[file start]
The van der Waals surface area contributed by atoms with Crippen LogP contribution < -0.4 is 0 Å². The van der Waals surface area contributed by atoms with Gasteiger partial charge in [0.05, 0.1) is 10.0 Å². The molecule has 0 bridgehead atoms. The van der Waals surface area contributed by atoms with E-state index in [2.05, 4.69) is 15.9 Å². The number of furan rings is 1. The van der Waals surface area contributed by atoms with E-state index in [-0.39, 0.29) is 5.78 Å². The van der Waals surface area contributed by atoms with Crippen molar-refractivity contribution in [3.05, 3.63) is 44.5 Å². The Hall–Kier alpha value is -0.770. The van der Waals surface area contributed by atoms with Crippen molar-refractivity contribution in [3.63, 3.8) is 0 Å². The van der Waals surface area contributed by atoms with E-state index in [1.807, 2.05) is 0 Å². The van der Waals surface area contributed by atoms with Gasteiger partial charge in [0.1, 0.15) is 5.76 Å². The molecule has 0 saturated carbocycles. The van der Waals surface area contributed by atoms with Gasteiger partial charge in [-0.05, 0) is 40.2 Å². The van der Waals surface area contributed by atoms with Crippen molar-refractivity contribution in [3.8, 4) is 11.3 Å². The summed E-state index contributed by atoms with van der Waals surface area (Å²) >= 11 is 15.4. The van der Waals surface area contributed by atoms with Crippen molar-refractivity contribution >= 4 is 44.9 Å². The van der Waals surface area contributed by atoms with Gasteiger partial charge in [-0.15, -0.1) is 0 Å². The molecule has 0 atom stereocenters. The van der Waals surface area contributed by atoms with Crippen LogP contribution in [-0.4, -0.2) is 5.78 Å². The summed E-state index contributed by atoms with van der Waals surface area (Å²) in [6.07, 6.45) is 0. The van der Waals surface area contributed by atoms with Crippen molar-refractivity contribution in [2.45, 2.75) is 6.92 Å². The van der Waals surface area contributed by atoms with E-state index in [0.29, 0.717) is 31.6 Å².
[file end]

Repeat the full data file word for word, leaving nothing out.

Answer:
The van der Waals surface area contributed by atoms with Crippen LogP contribution < -0.4 is 0 Å². The van der Waals surface area contributed by atoms with Gasteiger partial charge in [0.05, 0.1) is 10.0 Å². The molecule has 0 bridgehead atoms. The van der Waals surface area contributed by atoms with E-state index in [2.05, 4.69) is 15.9 Å². The number of furan rings is 1. The van der Waals surface area contributed by atoms with E-state index in [-0.39, 0.29) is 5.78 Å². The van der Waals surface area contributed by atoms with Crippen molar-refractivity contribution in [3.05, 3.63) is 44.5 Å². The Hall–Kier alpha value is -0.770. The van der Waals surface area contributed by atoms with Crippen molar-refractivity contribution in [3.63, 3.8) is 0 Å². The van der Waals surface area contributed by atoms with E-state index in [1.807, 2.05) is 0 Å². The van der Waals surface area contributed by atoms with Gasteiger partial charge in [0.1, 0.15) is 5.76 Å². The molecule has 0 saturated carbocycles. The van der Waals surface area contributed by atoms with Gasteiger partial charge in [-0.05, 0) is 40.2 Å². The van der Waals surface area contributed by atoms with Crippen molar-refractivity contribution in [3.8, 4) is 11.3 Å². The summed E-state index contributed by atoms with van der Waals surface area (Å²) >= 11 is 15.4. The van der Waals surface area contributed by atoms with Crippen molar-refractivity contribution >= 4 is 44.9 Å². The van der Waals surface area contributed by atoms with Gasteiger partial charge in [-0.15, -0.1) is 0 Å². The molecule has 0 atom stereocenters. The van der Waals surface area contributed by atoms with Crippen LogP contribution in [-0.4, -0.2) is 5.78 Å². The summed E-state index contributed by atoms with van der Waals surface area (Å²) in [6.07, 6.45) is 0. The van der Waals surface area contributed by atoms with Crippen molar-refractivity contribution in [2.45, 2.75) is 6.92 Å². The van der Waals surface area contributed by atoms with E-state index in [0.29, 0.717) is 31.6 Å².